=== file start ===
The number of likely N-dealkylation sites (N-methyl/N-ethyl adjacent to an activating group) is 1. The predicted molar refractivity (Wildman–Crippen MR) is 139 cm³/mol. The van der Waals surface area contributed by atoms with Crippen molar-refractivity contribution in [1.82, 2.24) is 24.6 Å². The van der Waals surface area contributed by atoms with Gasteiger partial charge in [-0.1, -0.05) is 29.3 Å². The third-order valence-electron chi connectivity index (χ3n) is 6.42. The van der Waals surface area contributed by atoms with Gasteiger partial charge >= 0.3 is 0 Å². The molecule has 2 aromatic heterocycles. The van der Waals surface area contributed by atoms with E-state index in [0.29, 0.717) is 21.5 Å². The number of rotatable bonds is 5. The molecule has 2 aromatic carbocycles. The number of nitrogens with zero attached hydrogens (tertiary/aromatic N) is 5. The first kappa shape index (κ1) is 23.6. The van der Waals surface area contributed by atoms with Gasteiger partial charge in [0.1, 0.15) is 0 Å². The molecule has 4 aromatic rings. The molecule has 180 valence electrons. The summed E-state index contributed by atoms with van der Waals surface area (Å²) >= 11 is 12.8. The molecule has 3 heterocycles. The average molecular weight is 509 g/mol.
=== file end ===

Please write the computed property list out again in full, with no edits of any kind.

The number of likely N-dealkylation sites (N-methyl/N-ethyl adjacent to an activating group) is 1. The predicted molar refractivity (Wildman–Crippen MR) is 139 cm³/mol. The van der Waals surface area contributed by atoms with Crippen molar-refractivity contribution in [1.82, 2.24) is 24.6 Å². The van der Waals surface area contributed by atoms with Gasteiger partial charge in [-0.1, -0.05) is 29.3 Å². The third-order valence-electron chi connectivity index (χ3n) is 6.42. The van der Waals surface area contributed by atoms with Gasteiger partial charge >= 0.3 is 0 Å². The molecule has 2 aromatic heterocycles. The van der Waals surface area contributed by atoms with E-state index in [0.29, 0.717) is 21.5 Å². The number of rotatable bonds is 5. The molecule has 2 aromatic carbocycles. The number of nitrogens with zero attached hydrogens (tertiary/aromatic N) is 5. The first kappa shape index (κ1) is 23.6. The van der Waals surface area contributed by atoms with Gasteiger partial charge in [0.1, 0.15) is 0 Å². The molecule has 4 aromatic rings. The molecule has 180 valence electrons. The summed E-state index contributed by atoms with van der Waals surface area (Å²) >= 11 is 12.8. The molecule has 3 heterocycles. The average molecular weight is 509 g/mol.